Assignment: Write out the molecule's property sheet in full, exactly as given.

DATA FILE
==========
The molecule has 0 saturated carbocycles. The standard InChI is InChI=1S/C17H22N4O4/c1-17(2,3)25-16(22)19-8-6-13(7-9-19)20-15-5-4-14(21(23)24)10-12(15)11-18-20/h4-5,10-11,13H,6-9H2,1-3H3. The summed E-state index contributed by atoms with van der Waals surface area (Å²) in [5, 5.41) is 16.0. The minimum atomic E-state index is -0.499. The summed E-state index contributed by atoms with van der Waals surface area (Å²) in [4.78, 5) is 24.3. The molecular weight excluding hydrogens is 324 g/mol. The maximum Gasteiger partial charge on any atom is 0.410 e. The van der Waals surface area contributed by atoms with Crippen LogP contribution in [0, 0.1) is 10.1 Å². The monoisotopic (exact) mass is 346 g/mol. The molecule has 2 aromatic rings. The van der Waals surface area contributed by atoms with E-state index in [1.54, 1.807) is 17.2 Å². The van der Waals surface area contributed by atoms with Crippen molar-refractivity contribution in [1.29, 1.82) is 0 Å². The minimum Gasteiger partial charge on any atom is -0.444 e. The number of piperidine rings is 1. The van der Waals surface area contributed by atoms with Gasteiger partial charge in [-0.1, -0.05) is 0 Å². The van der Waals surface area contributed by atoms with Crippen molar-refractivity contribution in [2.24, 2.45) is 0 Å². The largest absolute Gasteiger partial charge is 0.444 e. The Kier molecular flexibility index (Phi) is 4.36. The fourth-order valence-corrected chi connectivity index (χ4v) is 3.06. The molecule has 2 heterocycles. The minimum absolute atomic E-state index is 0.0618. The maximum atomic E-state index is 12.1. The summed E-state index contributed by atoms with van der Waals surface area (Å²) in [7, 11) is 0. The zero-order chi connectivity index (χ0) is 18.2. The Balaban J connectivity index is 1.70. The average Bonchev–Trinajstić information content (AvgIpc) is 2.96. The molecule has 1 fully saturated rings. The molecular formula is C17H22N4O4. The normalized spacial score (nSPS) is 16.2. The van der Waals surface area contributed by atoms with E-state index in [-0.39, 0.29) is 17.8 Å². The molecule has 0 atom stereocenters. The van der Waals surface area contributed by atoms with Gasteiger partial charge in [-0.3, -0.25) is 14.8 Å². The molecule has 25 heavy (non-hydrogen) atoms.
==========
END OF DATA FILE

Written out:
The molecule has 0 saturated carbocycles. The standard InChI is InChI=1S/C17H22N4O4/c1-17(2,3)25-16(22)19-8-6-13(7-9-19)20-15-5-4-14(21(23)24)10-12(15)11-18-20/h4-5,10-11,13H,6-9H2,1-3H3. The summed E-state index contributed by atoms with van der Waals surface area (Å²) in [5, 5.41) is 16.0. The minimum atomic E-state index is -0.499. The summed E-state index contributed by atoms with van der Waals surface area (Å²) in [4.78, 5) is 24.3. The molecular weight excluding hydrogens is 324 g/mol. The maximum Gasteiger partial charge on any atom is 0.410 e. The van der Waals surface area contributed by atoms with Crippen LogP contribution in [0, 0.1) is 10.1 Å². The monoisotopic (exact) mass is 346 g/mol. The molecule has 2 aromatic rings. The van der Waals surface area contributed by atoms with E-state index in [1.54, 1.807) is 17.2 Å². The van der Waals surface area contributed by atoms with Crippen molar-refractivity contribution in [1.29, 1.82) is 0 Å². The minimum Gasteiger partial charge on any atom is -0.444 e. The number of piperidine rings is 1. The van der Waals surface area contributed by atoms with Gasteiger partial charge in [-0.1, -0.05) is 0 Å². The van der Waals surface area contributed by atoms with Crippen molar-refractivity contribution in [2.24, 2.45) is 0 Å². The largest absolute Gasteiger partial charge is 0.444 e. The Kier molecular flexibility index (Phi) is 4.36. The fourth-order valence-corrected chi connectivity index (χ4v) is 3.06. The molecule has 2 heterocycles. The minimum absolute atomic E-state index is 0.0618. The maximum atomic E-state index is 12.1. The summed E-state index contributed by atoms with van der Waals surface area (Å²) in [7, 11) is 0. The zero-order chi connectivity index (χ0) is 18.2. The Balaban J connectivity index is 1.70. The average Bonchev–Trinajstić information content (AvgIpc) is 2.96. The molecule has 1 fully saturated rings. The molecular formula is C17H22N4O4. The normalized spacial score (nSPS) is 16.2. The van der Waals surface area contributed by atoms with E-state index in [-0.39, 0.29) is 17.8 Å². The molecule has 0 atom stereocenters. The van der Waals surface area contributed by atoms with Gasteiger partial charge in [-0.3, -0.25) is 14.8 Å². The molecule has 25 heavy (non-hydrogen) atoms.